Most people take water for granted. It’s only when it’s not available that we realise just how precious it is.
The New York Times describes how private tanker operators in Kathmandu profit when water is scarce. “This is like liquid gold,” says a tanker driver, “maybe more than gold.”
Water is used for the basics of life: to cook, clean and wash. It’s used in agriculture to grow food, and in many industrial processes to make products.
Tanker water is 40 times the cost of water from the tap in Kathmandu. Whilst the World Health Organisation recommends that households spend no more than 3-5% of their income on water, Nepalis are spending up to 20%.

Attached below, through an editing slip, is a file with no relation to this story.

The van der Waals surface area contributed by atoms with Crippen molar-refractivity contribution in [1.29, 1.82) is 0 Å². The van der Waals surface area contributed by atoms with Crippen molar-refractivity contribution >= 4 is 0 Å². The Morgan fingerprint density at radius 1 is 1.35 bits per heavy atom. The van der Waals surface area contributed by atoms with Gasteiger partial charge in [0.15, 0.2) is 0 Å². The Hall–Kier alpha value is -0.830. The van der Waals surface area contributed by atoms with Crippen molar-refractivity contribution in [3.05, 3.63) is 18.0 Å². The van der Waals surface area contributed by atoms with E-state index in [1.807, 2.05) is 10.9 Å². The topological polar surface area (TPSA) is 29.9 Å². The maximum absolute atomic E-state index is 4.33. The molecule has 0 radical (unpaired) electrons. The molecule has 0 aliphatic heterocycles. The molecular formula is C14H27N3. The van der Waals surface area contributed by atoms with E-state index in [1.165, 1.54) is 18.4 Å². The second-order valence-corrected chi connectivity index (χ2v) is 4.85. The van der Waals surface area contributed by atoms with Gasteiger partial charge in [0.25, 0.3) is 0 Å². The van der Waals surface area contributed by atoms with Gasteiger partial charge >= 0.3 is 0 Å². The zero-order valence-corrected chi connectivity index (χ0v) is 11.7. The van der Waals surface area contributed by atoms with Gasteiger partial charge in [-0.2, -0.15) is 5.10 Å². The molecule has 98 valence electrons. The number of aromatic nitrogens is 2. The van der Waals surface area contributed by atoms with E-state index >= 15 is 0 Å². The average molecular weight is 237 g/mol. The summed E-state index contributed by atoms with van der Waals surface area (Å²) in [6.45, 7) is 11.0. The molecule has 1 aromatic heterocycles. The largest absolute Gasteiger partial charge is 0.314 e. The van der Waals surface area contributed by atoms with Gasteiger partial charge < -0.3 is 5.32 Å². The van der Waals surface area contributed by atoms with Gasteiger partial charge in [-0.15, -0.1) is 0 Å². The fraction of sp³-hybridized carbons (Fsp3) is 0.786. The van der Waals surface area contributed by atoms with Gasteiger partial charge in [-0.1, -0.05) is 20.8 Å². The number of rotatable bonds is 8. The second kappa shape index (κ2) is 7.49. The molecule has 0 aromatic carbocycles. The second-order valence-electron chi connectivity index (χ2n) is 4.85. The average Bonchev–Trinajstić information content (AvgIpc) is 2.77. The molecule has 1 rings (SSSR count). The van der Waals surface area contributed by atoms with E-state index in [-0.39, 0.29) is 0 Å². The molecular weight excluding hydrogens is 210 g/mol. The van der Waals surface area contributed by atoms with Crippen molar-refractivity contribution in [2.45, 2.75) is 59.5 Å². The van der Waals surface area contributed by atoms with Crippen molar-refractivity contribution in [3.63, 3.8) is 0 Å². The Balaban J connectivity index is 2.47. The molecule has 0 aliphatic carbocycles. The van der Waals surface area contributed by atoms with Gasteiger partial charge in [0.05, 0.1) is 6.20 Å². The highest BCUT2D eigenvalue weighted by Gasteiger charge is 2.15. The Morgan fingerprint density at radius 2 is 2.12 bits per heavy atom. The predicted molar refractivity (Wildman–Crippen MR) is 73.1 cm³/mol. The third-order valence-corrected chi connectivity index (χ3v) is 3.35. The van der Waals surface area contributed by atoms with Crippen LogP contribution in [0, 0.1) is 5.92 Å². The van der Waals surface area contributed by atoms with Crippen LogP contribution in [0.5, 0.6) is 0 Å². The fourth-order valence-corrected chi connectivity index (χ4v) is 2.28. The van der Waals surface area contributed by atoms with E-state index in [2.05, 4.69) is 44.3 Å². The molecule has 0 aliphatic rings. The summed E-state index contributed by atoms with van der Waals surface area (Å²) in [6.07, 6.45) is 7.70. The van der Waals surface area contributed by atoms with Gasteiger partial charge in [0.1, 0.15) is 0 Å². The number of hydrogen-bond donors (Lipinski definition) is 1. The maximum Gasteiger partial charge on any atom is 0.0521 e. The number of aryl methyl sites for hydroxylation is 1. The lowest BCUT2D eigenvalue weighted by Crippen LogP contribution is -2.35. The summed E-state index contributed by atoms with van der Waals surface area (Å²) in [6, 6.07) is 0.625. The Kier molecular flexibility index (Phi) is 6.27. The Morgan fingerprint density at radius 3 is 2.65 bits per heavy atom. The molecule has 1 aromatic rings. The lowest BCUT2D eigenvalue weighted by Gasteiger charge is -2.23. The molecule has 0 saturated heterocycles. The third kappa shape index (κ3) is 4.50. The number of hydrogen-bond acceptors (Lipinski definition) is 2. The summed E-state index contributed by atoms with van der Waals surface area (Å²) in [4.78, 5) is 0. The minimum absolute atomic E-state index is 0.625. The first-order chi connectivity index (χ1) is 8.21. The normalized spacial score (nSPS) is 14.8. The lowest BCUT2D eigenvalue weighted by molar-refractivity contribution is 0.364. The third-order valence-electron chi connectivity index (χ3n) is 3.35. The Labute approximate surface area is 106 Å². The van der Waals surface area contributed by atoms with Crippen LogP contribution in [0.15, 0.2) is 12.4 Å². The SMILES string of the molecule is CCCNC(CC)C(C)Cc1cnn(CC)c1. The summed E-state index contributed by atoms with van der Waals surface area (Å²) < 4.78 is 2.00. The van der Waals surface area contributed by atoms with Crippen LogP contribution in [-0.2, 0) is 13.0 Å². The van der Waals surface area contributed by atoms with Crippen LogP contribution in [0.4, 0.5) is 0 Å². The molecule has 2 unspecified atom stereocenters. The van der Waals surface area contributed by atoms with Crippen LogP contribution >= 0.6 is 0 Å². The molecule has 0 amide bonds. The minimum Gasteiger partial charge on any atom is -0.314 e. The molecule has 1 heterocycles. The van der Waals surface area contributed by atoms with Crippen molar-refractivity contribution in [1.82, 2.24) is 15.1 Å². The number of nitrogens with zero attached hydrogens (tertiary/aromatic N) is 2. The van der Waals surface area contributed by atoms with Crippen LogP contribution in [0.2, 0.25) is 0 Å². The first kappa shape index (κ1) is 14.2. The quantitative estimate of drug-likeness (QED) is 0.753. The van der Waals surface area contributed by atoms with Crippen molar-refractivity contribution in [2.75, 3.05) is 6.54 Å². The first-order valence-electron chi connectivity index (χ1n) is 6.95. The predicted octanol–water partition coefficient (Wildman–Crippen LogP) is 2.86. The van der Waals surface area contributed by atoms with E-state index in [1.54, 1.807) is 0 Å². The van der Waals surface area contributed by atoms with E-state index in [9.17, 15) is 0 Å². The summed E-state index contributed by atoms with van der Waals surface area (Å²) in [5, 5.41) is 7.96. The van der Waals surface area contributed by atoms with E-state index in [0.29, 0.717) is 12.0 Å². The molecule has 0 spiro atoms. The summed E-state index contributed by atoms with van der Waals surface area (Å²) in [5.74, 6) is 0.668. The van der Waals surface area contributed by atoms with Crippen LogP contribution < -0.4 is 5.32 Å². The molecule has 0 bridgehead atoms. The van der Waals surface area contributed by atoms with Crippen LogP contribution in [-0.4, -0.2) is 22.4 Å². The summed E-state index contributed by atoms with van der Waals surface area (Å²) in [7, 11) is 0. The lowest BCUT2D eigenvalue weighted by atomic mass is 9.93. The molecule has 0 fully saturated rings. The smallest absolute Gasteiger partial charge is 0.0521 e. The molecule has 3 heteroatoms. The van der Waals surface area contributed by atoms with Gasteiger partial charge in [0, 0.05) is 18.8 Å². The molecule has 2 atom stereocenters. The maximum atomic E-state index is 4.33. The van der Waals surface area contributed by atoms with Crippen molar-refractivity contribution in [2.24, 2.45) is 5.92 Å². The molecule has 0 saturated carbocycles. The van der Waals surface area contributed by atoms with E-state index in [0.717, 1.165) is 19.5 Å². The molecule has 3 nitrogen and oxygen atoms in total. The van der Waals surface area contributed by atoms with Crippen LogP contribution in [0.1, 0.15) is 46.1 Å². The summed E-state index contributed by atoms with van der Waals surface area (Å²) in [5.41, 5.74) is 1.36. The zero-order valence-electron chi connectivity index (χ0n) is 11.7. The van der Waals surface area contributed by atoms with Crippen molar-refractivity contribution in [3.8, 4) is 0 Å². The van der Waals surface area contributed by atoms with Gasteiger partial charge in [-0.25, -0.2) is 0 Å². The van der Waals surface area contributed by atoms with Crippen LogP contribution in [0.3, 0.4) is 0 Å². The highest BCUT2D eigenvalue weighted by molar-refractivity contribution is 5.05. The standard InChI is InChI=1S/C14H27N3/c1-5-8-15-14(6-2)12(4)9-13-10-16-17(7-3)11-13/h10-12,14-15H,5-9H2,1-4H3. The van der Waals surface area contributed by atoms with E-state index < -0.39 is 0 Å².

The high cost of water means lower levels of cleanliness. Tanker water meanwhile is of poor quality. Sometimes it’s straight from a river. In Bolivia there’s an example of a tanker filled from a chlorinated swimming pool. And then there are changes in diet as water-intensive dishes, such as spinach, are shunned. All these combine to create a new set of health problems.
Scarcity also creates crime. Not just stealing swimming pool water but boring illegal wells that exacerbate water scarcity. Protection rackets. Bribery for preferential treatment. All of these contribute to societal disorder.
There’s also a psychological burden. The Times relates the story of an individual waiting for the weekly pipeline delivery to flow. It can be as little as 1 hour a week. She grows increasingly angry as the scheduled time for delivery passed. Her reaction: “The state fails us. The tanker men rob us. They all just want to make money from us. Really, what’s the difference?” There is little worse than a sense of hopelessness.